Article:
Carrabassett Valley, ME--Coming home is never as much a homecoming for me without snow. For as long as I can remember, winter in New England meant three things: cold, snow, and skiing. And returning to these constant comforts is like reinvigorating from my own youthful well.
Coming home this year looked more like that other eastern constant: manmade snow with a styrofoam consistency. Soul-less skiing. Stuff no one really wants to tread on. On top of the meager surface sat sadness: tragedies in life and skiing ate quickly at us like the warm fogs that sometimes cloak New England slopes and strip them of snow. Times are tough, or are they? Christmas, formerly a time of gift giving and receiving redefined itself seamlessly-now all family togetherness and introspection.
But wouldn't you know, the American Skiing Company still had something in store for its patrons. Like the Chicken Fried Steak I've come to enjoy living in Colorado, Sugarloaf USA, that good old eastern glass and wind-hammered mountain in western Maine welcomed me with open arms. There are several things I treasure about pre-Christmas skiing in the east: no liftlines, dependable snow (ice is redundantly unforgiving), and camaraderie among skiers. Sugarloaf has them all-for the whole season. The uncrowded groomers offered great opportunity for high-speed carving more trying and rewarding than the easy-turning Rockies' slopes I've become accustomed to. Laps on King's Landing, Spillway, Sluice, and Narrow Gauge quickly brought me back to the racing days of yore, and conjured a hunger I rarely feel in hip-deep powder. And before long, I was swinging short turns on the sugary, heavily gunned terrain of Hayburner, newly opened. For the first time in my life, I actually reveled beneath the geysers of unnatural snow. After a few turns, my goggles crusting over and my father a few meters behind, skiing felt like it should feel-all smiles.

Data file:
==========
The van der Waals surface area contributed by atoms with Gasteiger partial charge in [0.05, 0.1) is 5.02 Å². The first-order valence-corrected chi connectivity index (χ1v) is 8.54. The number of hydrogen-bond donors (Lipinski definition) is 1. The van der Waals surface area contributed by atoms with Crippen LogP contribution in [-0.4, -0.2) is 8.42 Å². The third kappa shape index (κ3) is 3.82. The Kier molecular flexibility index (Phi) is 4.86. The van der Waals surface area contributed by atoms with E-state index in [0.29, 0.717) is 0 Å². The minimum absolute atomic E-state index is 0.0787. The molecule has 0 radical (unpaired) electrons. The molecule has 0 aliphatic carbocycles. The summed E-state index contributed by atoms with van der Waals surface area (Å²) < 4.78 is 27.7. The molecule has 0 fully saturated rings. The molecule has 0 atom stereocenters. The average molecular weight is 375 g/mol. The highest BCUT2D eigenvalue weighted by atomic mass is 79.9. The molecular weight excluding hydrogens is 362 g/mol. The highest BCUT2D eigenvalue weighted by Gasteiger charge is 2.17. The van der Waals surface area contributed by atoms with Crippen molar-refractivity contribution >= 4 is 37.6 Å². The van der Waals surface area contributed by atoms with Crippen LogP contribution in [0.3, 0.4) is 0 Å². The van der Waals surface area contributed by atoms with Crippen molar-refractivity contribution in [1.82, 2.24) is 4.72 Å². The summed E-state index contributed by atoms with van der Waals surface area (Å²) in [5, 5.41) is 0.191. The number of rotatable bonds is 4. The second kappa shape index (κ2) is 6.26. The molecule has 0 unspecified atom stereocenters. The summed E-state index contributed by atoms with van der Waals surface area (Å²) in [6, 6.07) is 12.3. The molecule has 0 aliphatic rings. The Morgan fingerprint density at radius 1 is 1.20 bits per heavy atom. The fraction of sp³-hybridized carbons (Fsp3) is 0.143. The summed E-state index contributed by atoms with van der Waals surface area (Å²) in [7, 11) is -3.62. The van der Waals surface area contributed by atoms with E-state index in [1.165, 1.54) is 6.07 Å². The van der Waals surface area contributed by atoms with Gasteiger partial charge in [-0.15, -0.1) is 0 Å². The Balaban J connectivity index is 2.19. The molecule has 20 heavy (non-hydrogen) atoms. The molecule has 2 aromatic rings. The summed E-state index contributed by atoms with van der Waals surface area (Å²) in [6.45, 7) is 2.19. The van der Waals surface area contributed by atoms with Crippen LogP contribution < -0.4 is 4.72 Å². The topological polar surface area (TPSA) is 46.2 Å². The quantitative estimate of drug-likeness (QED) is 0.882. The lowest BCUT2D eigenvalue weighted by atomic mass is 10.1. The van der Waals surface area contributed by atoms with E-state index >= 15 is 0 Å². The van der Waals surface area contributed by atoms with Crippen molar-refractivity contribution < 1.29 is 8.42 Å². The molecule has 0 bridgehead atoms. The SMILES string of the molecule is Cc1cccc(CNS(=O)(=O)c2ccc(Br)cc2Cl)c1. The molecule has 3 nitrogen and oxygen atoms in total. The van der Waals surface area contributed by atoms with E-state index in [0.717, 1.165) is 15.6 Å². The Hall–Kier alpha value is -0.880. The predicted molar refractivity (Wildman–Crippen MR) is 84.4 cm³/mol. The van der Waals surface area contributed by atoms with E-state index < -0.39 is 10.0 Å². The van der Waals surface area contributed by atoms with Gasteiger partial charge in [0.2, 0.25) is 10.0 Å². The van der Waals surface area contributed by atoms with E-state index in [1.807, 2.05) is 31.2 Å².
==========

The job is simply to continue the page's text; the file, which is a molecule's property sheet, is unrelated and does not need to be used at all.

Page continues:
If you decide to make the trip to Sugarloaf, there are a few must-sees. Hug's, about a mile south of the access road on Rt. 27 offers simple Italian cuisine in an unpretentious and laid back atmosphere. You might even catch a glimpse of Sugarloaf's Chief Operator, John Diller, abiding laws at the bar with Sheriff John Moody. The Shipyard Brewhaus located in the Sugarloaf Inn is another of my favorites. Try the Blue Fin Stout on tap and some Duck Fingers courtesy the nearby Seasons Restaurant while relaxing to a game of billiards, cozying around a fire, or watching college basketball on TV. A little further up the mountain, in Sugarloaf Village, check out The Bag and Kettle for good food and live entertainment. A bowl of The Bag's famous Cheeseburger Soup, a Bag Burger, and a pint of Potato Stout will have you rollicking with locals in no time. Other noteworthy haunts include D'Ellie's for excellent soup and sandwiches just a few feet from the SuperQuad and the Widowmaker Lounge in the base lodge for live bands and suds nearly every night. Send the kids to the Avalanche Teen Club in the base lodge for video games and other entertainment or head down to the Anti-Gravity Center at the end of the access road for rock climbing, skateboarding, and other fun activities. On the mountain, check out Bullwinkle's, just off the Tote Road trail for a midday hot cocoa and schnapps or lunch on the deck.
Beside the luxury of being home with the family, Mom on her new Gauer snowblades, Sister a Snowboard convert, and Dad, feeling the flow on his Volkl Vertigo Motion set up, another satisfaction brought a smile to my lips. Nearby Carrabassett Valley Academy (CVA) praised its two most auspicious alums, Kirsten Clark and Bode Miller, currently two of the US Ski Team's top medal contenders. I'm ecstatic for these two racers who are "making good" on the world stage having arisen from humble New England origins like my own. So there is that vicarious pleasure. Then there is my own claim to fame-I beat Bode once, in a sllalom, about eight years ago.
For more information, contact Sugarloaf/USA
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